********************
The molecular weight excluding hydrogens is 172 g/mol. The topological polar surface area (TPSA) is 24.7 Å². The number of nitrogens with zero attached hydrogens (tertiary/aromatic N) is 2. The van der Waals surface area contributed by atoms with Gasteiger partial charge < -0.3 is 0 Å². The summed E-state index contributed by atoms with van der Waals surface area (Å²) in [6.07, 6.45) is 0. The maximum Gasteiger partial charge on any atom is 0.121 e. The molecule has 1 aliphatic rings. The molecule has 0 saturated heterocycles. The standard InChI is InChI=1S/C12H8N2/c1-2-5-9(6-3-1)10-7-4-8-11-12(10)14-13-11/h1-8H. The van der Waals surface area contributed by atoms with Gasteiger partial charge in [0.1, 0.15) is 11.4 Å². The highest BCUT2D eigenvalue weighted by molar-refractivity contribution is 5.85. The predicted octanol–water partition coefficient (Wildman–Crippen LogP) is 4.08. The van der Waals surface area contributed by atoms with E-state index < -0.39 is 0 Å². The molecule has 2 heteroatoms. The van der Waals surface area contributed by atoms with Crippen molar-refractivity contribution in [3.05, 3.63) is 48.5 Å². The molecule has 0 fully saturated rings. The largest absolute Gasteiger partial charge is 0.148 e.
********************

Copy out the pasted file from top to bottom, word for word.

The molecular weight excluding hydrogens is 172 g/mol. The topological polar surface area (TPSA) is 24.7 Å². The number of nitrogens with zero attached hydrogens (tertiary/aromatic N) is 2. The van der Waals surface area contributed by atoms with Gasteiger partial charge < -0.3 is 0 Å². The summed E-state index contributed by atoms with van der Waals surface area (Å²) in [6.07, 6.45) is 0. The maximum Gasteiger partial charge on any atom is 0.121 e. The molecule has 1 aliphatic rings. The molecule has 0 saturated heterocycles. The standard InChI is InChI=1S/C12H8N2/c1-2-5-9(6-3-1)10-7-4-8-11-12(10)14-13-11/h1-8H. The van der Waals surface area contributed by atoms with Gasteiger partial charge in [0.1, 0.15) is 11.4 Å². The highest BCUT2D eigenvalue weighted by molar-refractivity contribution is 5.85. The predicted octanol–water partition coefficient (Wildman–Crippen LogP) is 4.08. The van der Waals surface area contributed by atoms with E-state index < -0.39 is 0 Å². The molecule has 2 heteroatoms. The van der Waals surface area contributed by atoms with Crippen molar-refractivity contribution in [3.05, 3.63) is 48.5 Å². The molecule has 0 fully saturated rings. The largest absolute Gasteiger partial charge is 0.148 e.